Kubernetes 1.27: StatefulSet PVC Auto-Deletion (beta)
Author: Matthew Cary (Google)
Kubernetes v1.27 graduated to beta a new policy mechanism for
StatefulSets that controls the lifetime of
PersistentVolumeClaims (PVCs). The new PVC
retention policy lets users specify if the PVCs generated from the
StatefulSet spec template should
be automatically deleted or retrained when the
StatefulSet is deleted or replicas in the
are scaled down.
What problem does this solve?
StatefulSet spec can include
Pod and PVC templates. When a replica is first created, the
Kubernetes control plane creates a PVC for that replica if one does not already exist. The behavior
before the PVC retention policy was that the control plane never cleaned up the PVCs created for
StatefulSets - this was left up to the cluster administrator, or to some add-on automation that
you’d have to find, check suitability, and deploy. The common pattern for managing PVCs, either
manually or through tools such as Helm, is that the PVCs are tracked by the tool that manages them,
with explicit lifecycle. Workflows that use
StatefulSets must determine on their own what PVCs are
created by a
StatefulSet and what their lifecycle should be.
Before this new feature, when a StatefulSet-managed replica disappears, either because the
StatefulSet is reducing its replica count, or because its
StatefulSet is deleted, the PVC and its
backing volume remains and must be manually deleted. While this behavior is appropriate when the
data is critical, in many cases the persistent data in these PVCs is either temporary, or can be
reconstructed from another source. In those cases, PVCs and their backing volumes remaining after
StatefulSet or replicas have been deleted are not necessary, incur cost, and require manual
StatefulSet PVC retention policy
StatefulSet PVC retention policy is used to control if and when PVCs created from a
volumeClaimTemplate are deleted. There are two contexts when this may occur.
The first context is when the
StatefulSet resource is deleted (which implies that all replicas are
also deleted). This is controlled by the
whenDeleted policy. The second context, controlled by
whenScaled is when the
StatefulSet is scaled down, which removes some but not all of the replicas
StatefulSet. In both cases the policy can either be
Retain, where the corresponding PVCs are
not touched, or
Delete, which means that PVCs are deleted. The deletion is done with a normal
object deletion, so that, for example, all
retention policies for the underlying PV are respected.
This policy forms a matrix with four cases. I’ll walk through and give an example for each one.
This matches the existing behavior for
StatefulSets, where no PVCs are deleted. This is also the default retention policy. It’s appropriate to use when data on
StatefulSetvolumes may be irreplaceable and should only be deleted manually.
In this case, PVCs are deleted only when the entire
StatefulSetis deleted. If the
StatefulSetis scaled down, PVCs are not touched, meaning they are available to be reattached if a scale-up occurs with any data from the previous replica. This might be used for a temporary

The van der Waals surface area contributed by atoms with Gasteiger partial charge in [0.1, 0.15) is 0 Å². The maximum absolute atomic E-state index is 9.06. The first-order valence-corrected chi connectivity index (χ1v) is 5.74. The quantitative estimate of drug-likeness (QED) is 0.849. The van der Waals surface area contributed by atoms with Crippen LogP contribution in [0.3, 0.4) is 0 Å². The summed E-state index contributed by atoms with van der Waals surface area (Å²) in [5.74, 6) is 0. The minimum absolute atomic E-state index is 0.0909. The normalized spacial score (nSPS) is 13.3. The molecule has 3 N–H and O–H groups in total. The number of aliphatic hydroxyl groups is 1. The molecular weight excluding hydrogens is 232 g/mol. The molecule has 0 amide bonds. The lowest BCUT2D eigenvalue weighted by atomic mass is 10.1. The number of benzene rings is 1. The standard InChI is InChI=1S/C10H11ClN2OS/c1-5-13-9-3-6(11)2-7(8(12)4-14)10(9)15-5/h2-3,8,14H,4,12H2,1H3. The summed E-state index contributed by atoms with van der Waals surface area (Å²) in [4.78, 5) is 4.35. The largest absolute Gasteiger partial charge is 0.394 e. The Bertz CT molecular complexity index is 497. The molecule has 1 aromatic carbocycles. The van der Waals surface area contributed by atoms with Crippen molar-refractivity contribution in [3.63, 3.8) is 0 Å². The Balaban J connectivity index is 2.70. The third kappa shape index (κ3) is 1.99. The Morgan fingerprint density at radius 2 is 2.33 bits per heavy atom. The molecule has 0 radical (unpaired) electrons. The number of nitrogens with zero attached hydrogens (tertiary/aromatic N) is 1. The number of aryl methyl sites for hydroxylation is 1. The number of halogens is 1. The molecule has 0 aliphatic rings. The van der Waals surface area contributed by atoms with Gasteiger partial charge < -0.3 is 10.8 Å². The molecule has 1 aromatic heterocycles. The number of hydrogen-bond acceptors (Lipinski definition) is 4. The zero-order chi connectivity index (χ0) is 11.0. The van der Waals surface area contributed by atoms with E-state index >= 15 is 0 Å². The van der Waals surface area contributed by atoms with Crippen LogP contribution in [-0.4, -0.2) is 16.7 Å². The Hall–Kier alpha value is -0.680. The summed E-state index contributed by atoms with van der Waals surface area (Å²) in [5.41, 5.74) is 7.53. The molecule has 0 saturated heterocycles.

StatefulSet, such as in a CI instance or ETL pipeline, where the data on the
StatefulSetis needed only during the lifetime of the
StatefulSetlifetime, but while the task is running the data is not easily reconstructible. Any retained state is needed for any replicas that scale down and then up.
PVCs are deleted immediately when their replica is no longer needed. Note this does not include when a
Podis deleted and a new version rescheduled, for example when a node is drained and
Podsneed to migrate elsewhere. The PVC is deleted only when the replica is no longer needed as signified by a scale-down or
StatefulSetdeletion. This use case is for when data does not need to live beyond the life of its replica. Perhaps the data is easily reconstructable and the cost savings of deleting unused PVCs is more important than quick scale-up, or perhaps that when a new replica is created, any data from a previous replica is not usable and must be reconstructed anyway.
This is similar to the previous case, when there is little benefit to keeping PVCs for fast reuse during scale-up. An example of a situation where you might use this is an Elasticsearch cluster. Typically you would scale that workload up and down to match demand, whilst ensuring a minimum number of replicas (for example: 3). When scaling down, data is migrated away from removed replicas and there is no benefit to retaining those PVCs. However, it can be useful to bring the entire Elasticsearch cluster down temporarily for maintenance. If you need to take the Elasticsearch system offline, you can do this by temporarily deleting the
StatefulSet, and then bringing the Elasticsearch cluster back by recreating the
StatefulSet. The PVCs holding the Elasticsearch data will still exist and the new replicas will automatically use them.
Visit the documentation to see all the details.
Try it out! The
StatefulSetAutoDeletePVC feature gate is beta and enabled by default on
cluster running Kubernetes 1.27. Create a
StatefulSet using the new policy, test it out and tell
us what you think!
I'm very curious to see if this owner reference mechanism works well in practice. For example, I
realized there is no mechanism in Kubernetes for knowing who set a reference, so it’s possible that
StatefulSet controller may fight with custom controllers that set their own
references. Fortunately, maintaining the existing retention behavior does not involve any new owner
references, so default behavior will be compatible.
Please tag any issues you report with the label
sig/apps and assign them to Matthew Cary
(@mattcary at GitHub).